The trick is to know which ones are friends and which ones are foes. This series of articles will help identify some of the most unusual ones and give you a peek into their lives

The Luna moth is one of North America's most beautiful insects. The large, pale green moth is often a symbol of the night. Luna was the Roman goddess of the moon and in 1758, Linnaeus thought that it was an appropriate name when he dubbed it Actias luna. While much of moth and butterfly lore seems to focus on the afterlife, consider the Luna. Named for the goddess of the moon, with a purpose only dedicated to reproduction. It only seeks a mate as its sole job in life. Many people believe that an encounter with a Luna is to remind them that life is short and to focus on the importance of love and family.

The Luna moth is found throughout eastern North America from northern Mexico to Saskatchewan, in areas where there are hardwood forests. Its host plants (plants that the caterpillars can use for food) include hickory, sweet gum, birch, alder, persimmon, sumac and walnut. Urbanization and habitat loss has seen a decrease in the population of these beautiful creatures, so it is becoming increasingly rare to see one. These are night-flying insects and they are attracted to light. This is known as phototaxis. Some believe that moths use the moon for orientation and the attraction to street lights is a case of mistaken identity. Most people encounter them near porch or garage lights, but they are insects of the forest and it is uncommon for one to venture in to urban areas. People often go their whole life without seeing one. Here in rural West Kentucky, I am blessed with quite a bit of hardwood forest growth nearby and often see several each season. It never grows old. They are just as beautiful and mysterious 40 years after spying my first and still take my breath away.

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Adult Luna moths and other members of the Saturniidae family do not have working mouth parts, so do not feed. They live about 7 days at the most and their sole purpose is to find a mate and breed. Female Lunas produce a pheromone that males can detect from over 5 miles away. The one in the image above is a male with the wide, feather shaped antennae. It is thought that they help him detect the pheromones. After mating, the female lays her eggs on one of the host plants and the bright green caterpillars hatch in about 10 to 12 days. They feed and grow for about three weeks, then spin a cocoon and pupate. It takes about two weeks for the pupa to mature unless the moth is diapausing. Diapause is a condition that allows an organism to survive natural climate changes such as winter. Gardeners often find pupae in mulch and leaf litter when doing spring clean up, so remember to leave things a little messy.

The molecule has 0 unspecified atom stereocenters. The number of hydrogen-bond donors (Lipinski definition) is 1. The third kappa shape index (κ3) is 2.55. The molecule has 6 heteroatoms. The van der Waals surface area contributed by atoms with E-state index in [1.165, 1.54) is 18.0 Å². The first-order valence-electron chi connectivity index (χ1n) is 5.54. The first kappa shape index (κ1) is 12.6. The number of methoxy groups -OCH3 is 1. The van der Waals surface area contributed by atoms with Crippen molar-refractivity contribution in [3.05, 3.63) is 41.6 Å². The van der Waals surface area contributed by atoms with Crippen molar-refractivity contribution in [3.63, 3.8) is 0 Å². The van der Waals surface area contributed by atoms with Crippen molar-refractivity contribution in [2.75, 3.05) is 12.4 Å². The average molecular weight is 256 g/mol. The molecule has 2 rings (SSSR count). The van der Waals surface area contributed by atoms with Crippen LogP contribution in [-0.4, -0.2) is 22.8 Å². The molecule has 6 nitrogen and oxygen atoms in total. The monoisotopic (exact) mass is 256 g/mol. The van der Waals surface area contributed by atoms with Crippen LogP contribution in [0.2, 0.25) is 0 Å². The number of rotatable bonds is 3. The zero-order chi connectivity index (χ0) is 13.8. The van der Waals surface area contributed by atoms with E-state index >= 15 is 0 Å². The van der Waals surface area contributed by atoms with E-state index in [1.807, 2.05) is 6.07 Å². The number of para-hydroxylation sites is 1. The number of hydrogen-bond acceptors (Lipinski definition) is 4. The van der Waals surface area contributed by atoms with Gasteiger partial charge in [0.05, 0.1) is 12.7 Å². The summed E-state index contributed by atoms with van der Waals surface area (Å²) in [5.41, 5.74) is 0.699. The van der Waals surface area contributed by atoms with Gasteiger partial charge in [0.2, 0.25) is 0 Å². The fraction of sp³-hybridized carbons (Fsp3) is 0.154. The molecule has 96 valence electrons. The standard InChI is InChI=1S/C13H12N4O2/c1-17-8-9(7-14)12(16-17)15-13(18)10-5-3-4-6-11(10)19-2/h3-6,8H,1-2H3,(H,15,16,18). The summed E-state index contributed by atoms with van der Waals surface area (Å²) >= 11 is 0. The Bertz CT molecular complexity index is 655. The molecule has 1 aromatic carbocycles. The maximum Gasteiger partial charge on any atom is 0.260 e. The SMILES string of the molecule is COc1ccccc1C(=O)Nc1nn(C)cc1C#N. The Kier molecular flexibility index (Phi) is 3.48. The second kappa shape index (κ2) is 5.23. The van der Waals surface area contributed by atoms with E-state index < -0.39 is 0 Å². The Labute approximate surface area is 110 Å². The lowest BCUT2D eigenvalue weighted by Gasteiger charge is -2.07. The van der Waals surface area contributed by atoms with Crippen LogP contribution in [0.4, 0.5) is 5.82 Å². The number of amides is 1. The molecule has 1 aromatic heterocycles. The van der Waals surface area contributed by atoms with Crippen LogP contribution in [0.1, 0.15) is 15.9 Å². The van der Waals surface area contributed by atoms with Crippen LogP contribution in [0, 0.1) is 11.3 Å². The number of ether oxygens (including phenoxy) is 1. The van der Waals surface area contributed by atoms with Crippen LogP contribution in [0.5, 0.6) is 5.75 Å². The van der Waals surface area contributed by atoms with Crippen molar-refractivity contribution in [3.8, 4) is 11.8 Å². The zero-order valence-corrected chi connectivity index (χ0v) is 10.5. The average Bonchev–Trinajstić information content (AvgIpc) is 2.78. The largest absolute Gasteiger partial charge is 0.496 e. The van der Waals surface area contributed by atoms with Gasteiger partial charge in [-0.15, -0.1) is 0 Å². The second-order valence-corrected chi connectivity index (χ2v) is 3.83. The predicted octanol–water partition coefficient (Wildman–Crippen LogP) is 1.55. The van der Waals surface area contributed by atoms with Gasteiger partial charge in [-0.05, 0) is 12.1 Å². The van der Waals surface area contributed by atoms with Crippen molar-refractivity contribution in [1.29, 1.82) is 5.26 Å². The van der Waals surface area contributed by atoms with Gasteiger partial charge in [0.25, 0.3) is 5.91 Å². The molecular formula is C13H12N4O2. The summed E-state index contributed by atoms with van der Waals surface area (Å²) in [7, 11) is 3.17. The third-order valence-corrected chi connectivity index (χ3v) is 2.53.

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Gardeners can encourage these beautiful insects in a number of ways. Planting a selection of host plants is important. The females will be attracted to them and when they lay their eggs, the resulting caterpillars will eat and live in your garden. Gardeners who grow milkweed to encourage Monarchs understand how important it is to keep a healthy selection of food sources available. Since the adult Luna moths do not eat, you need to make sure your garden is caterpillar friendly. Pesticides can kill your little Lunas before they have a chance to grow up. Another important thing is to leave some leaf litter and mulch so that the cocoons are undisturbed. When the Luna moth caterpillar pupates, the cocoon drops to the ground and remains there until it is time to eclose. Eclosing is when an adult emerges from a cocoon. The adult emerges with crumpled wings and climbs to a perch where they gradually expand and harden over about 3 hours. It is then ready to fly off into the night and hunt a mate. Females usually stay in the immediate vicinity of where they eclose. Chances are, proper food sources are nearby and so she hangs out where she will lay her eggs. The males are the ones that you usually see roaming the night.

Luna moths are special and rarely seen. They do not live long and are only active at night. Making your garden a friendly habitat will encourage them and related species to lay their eggs and make your garden a special night time adventure. They will not be attracted not night-blooming flowers, but other moths will be, and it is always nice for humans to enjoy the scent as well. So if you want to encourage these moths, choose trees that their caterpillars can use. They are never present in enough numbers to defoliate anything, so let them enjoy the meal.

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Images are my own or from BugFiles.